PNG police, soldiers storm parliament over unpaid APEC allowances

By Agence France Presse |November 20,2018 - 01:46 PM

Security officials stand outside a perimeter fence for a secured area ahead of the Apec Economic Leaders’ Week Summit in Port Moresby, Papua New Guinea, Wednesday, Nov. 14, 2018. After three decades of promoting free trade as a panacea to poverty, the Apec grouping of nations that includes the U.S. and China is holding its lavish annual leaders meeting in the country that can least afford it. (Photo by MARK SCHIEFELBEIN / AP)

Port Moresby, Papua New Guinea – Papua New Guinea police and soldiers stormed the country’s parliament Tuesday, smashing windows and furniture and demanding unpaid APEC bonuses just days after the international summit wrapped up, police and witnesses said.

The impoverished Pacific nation had rolled out the red carpet for visiting world leaders during the two-day conference, and even bought 40 Maseratis to ferry dignitaries around.

“A group of policemen and soldiers are outside the parliament and demanding their APEC allowances,” PNG police spokesman Dominic Kakas told AFP. He said that other police were “dealing with it”.

No one was known to be hurt, Kakas said, adding he did not yet know how many police and soldiers were involved in the incident in the nation’s capital Port Moresby.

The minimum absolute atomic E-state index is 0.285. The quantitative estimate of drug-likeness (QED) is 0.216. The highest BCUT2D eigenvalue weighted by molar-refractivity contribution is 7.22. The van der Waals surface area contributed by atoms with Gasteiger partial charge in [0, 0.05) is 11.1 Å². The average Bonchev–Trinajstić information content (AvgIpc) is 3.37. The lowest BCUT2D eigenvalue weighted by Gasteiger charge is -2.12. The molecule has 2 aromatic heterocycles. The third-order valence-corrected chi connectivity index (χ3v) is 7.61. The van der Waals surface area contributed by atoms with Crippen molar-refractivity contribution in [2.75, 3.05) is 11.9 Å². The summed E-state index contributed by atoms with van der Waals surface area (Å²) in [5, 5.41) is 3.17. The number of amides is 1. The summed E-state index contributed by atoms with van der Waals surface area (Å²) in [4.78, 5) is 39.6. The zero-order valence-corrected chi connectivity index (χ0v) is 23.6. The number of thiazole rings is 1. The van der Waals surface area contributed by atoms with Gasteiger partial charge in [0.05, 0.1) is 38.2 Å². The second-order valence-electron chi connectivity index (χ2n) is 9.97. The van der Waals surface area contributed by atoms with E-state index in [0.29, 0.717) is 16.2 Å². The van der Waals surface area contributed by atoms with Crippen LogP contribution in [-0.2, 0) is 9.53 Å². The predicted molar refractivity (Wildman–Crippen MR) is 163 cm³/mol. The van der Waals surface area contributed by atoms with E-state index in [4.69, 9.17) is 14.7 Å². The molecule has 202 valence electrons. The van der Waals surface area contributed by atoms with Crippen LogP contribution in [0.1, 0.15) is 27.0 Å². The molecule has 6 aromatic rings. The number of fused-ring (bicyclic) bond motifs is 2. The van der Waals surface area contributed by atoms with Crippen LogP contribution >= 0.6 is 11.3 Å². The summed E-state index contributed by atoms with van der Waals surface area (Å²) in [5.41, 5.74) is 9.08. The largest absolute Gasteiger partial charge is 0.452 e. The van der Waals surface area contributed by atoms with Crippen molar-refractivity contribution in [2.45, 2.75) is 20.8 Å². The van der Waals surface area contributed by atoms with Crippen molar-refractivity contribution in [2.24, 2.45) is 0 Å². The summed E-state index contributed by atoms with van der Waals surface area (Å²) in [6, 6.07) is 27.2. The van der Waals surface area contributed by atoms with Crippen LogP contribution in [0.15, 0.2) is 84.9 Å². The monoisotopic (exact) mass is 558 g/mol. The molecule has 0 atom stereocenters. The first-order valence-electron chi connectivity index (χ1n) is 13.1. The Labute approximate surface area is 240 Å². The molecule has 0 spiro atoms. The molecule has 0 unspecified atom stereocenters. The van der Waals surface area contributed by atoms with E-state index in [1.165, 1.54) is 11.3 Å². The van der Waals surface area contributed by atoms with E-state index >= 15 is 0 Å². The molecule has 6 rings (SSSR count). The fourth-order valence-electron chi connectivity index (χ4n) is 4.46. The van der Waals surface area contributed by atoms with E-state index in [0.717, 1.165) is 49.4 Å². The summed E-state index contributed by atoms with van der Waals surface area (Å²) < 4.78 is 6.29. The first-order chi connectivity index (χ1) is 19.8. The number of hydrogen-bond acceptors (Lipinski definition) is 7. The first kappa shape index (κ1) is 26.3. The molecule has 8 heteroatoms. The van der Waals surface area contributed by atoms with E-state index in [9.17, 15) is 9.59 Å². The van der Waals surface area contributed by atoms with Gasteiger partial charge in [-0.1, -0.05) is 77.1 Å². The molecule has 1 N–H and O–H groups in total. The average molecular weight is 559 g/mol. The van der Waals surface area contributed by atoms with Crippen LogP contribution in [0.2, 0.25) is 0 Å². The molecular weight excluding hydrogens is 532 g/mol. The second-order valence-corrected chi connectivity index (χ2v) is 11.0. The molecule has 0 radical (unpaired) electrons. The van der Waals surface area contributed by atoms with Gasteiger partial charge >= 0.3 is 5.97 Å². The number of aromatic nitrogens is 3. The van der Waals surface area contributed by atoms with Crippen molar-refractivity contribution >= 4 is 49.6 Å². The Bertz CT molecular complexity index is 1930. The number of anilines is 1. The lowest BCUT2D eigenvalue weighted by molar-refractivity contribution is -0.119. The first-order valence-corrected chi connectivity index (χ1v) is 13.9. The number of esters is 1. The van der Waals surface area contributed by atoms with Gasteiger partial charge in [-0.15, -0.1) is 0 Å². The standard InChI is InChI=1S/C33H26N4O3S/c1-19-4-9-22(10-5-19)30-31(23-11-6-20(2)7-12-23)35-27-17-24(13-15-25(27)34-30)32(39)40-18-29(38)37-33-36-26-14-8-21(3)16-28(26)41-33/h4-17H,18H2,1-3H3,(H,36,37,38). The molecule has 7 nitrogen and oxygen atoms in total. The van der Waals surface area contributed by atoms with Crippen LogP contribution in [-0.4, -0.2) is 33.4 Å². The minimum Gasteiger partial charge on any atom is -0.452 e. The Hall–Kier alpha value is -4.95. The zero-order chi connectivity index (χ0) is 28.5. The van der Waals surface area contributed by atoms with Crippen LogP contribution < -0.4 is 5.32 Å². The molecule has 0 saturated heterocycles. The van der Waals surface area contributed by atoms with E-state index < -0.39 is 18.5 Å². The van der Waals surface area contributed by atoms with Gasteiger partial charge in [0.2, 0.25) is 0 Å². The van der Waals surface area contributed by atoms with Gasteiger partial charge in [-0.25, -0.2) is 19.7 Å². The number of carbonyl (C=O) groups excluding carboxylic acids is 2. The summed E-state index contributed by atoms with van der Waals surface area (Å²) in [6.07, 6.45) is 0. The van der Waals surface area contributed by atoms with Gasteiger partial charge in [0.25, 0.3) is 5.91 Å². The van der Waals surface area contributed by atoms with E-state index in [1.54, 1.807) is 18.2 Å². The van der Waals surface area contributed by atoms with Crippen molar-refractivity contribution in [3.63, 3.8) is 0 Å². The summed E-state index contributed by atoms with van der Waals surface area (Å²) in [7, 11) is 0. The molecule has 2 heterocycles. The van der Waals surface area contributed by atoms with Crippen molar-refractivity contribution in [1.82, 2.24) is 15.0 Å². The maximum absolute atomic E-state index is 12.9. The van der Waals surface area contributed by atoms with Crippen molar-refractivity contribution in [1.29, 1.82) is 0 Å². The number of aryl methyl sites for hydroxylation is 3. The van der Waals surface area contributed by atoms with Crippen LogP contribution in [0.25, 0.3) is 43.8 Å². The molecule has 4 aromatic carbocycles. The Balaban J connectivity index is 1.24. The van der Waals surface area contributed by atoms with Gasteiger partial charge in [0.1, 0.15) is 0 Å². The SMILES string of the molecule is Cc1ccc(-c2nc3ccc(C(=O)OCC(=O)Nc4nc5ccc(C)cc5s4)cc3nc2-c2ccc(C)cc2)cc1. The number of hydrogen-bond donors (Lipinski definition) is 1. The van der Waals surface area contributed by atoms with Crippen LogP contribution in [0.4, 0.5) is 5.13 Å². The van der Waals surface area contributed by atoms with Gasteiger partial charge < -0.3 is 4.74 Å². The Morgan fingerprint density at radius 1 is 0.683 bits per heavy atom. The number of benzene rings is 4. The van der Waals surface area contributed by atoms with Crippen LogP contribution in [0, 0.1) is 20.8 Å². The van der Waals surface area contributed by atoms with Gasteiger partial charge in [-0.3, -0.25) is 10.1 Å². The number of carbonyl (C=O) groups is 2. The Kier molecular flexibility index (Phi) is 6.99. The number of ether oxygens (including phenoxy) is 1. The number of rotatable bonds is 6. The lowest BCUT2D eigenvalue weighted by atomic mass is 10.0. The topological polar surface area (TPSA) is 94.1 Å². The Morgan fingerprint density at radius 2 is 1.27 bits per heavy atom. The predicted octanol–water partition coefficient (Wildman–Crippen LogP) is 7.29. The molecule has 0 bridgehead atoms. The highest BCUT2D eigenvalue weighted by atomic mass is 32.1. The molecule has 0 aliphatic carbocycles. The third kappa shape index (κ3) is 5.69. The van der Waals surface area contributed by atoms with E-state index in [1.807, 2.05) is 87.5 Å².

A witness outside parliament told AFP “hundreds of police and troops” were standing on the front steps of parliament protesting they had not been paid a special APEC allowance of 350 kina (US$104).

“The scene outside parliament is very tense. There are dozens of police cars and army vehicles,” the witness said, adding that a nearby hotel was in lockdown and protesters were blocking traffic.

Footage posted by PNG MP Bryan Kramer on Facebook showed smashed pot plants, photo frames knocked to the floor, and broken glass and furniture near the parliament’s entrance.

Some locals in PNG, the poorest member of APEC, had expressed anger with the government’s lavish expense for the summit, which came at a time when the developing nation of eight million people is battling a polio outbreak and resurgence of malaria, while struggling to pay its teachers.

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